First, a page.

Transitioning from military life to civilian life is difficult for many different reasons. It's a completely different culture, and some veterans know the military as their first independent life move after graduating from high school. If you have the connections and mental state to make a move to civilian life, you may still be restricted because of pain, mobility issues or other very real disabilities. Take a look at a veteran's life after 8 years to understand how long these issues can pose a problem, and what you can do to get help faster.
The Difficulty Of Civilian Life As An Injured Veteran
Many veterans leave the military with wear and tear than can be expected from years of service in difficult conditions. Joint problems, back pain, head pain and a slew of other injuries can make their way through the body, even if there isn't a major event that can be blamed.
It could be the rough terrain that military service-members work with, or the heavy load that almost every veteran can speak of, even if only at their lowest ranks. It could even be as simple as the ill-fitting boots that make everything else more difficult. You have to rough it out in the military, but the military also treats (or should have treated) your conditions to keep you working.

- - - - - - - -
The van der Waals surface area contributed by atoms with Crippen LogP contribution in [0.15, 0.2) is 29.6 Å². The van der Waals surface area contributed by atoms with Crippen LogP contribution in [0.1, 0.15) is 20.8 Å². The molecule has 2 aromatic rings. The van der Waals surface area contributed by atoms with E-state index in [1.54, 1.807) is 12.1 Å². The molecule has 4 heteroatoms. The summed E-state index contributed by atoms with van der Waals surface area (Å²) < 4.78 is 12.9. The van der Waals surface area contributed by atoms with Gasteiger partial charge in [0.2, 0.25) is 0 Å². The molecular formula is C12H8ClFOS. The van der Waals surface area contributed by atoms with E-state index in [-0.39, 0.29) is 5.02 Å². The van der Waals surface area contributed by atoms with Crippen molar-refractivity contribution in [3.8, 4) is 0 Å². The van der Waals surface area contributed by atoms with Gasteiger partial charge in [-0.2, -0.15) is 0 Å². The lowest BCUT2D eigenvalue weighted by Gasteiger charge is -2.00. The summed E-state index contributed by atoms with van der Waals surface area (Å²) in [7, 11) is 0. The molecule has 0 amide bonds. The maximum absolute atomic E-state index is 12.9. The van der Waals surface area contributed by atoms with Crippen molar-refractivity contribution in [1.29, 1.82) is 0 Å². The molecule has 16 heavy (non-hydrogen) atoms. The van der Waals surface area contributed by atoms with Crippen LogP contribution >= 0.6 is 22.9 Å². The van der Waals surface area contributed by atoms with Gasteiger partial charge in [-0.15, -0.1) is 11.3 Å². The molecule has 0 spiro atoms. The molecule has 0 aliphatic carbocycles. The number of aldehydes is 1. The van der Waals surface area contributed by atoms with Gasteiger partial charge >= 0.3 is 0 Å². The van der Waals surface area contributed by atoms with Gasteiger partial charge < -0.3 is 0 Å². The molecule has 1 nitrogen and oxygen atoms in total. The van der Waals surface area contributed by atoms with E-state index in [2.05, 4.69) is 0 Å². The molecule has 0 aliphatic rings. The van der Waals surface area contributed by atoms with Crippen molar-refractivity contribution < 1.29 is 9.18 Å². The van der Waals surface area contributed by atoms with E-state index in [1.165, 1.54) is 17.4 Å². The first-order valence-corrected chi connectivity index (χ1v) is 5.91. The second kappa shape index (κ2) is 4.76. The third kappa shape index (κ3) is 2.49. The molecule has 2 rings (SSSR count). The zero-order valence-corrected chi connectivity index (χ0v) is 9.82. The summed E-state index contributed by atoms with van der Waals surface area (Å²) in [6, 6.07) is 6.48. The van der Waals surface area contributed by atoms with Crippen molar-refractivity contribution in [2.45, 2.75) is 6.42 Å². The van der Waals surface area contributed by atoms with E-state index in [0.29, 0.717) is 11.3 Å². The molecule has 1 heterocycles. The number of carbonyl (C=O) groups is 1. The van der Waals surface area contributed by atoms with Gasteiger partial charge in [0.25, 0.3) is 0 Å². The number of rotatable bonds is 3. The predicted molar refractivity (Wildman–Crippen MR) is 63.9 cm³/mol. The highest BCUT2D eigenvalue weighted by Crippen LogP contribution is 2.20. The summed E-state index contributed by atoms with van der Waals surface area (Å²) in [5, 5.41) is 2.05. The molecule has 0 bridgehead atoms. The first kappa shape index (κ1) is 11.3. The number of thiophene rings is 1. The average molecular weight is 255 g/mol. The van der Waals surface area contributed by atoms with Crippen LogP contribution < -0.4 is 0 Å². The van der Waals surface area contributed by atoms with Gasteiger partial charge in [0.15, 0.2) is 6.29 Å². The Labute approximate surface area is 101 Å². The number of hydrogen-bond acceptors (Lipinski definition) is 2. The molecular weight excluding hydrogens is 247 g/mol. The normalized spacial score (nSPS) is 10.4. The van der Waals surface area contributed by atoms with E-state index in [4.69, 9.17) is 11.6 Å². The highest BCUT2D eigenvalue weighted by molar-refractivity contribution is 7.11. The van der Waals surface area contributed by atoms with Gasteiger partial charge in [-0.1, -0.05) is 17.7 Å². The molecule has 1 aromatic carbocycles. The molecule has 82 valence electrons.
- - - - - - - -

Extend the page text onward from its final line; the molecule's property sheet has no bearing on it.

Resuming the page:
Once you're a civilian, a lot of that support goes away. Unfortunately, the pain and mobility problems may just be getting started. A veteran with a bit of joint stiffness and soreness as they leave the military can go years without proper treatment, and it isn't necessarily their fault.
After leaving the military, you'll either need to go to school or get a job if you're not already on some sort of pension or disability compensation. You may not always have the time to go to the doctor for a specific problem, and even if you do, that money comes out of your pocket. Your housing is no longer paid for by the government, your food isn't free or subsidized, and unless you have a really laid back job, there are only so many sick days that you can take. Sorry, you can't just say "I'm going to medical" and show the results as a shield against punishment.
Disability Compensation Is A Benefit Worth Demanding
If you're fresh to the civilian world after recently leaving the military, the reality of the previous section may not have set in. If you've already dealt with the problem and feel like holding on, don't. There's a better way, and it's through Veterans Affairs.
The Department of Veterans Affairs--also known as the VA--is responsible for providing quality care and transition assistance for veterans. Yes, many people have problems with the VA because of long wait times or even major scandals, but there are ways around the problem to make sure that this veteran's 8 years of pain won't be your reality.
You'll need to prove what's called a service-connection, as well as current conditions. A service-connection is proof that links your current problem to military service. Do you have a documented event that could have caused your current problems? Do you at least have a record of complaining about the problem? In order to receive monetary compensation, you need to prove the connection and prove that you're still suffering.
Veterans can be denied benefits, and it's understandable that a claim can be denied. If you're working on an appeal or have tried multiple appeals, contact a personal injury lawyer to guide you through the process for a faster approval. To learn more, contact an attorney like Steven A. Crifase Ltd.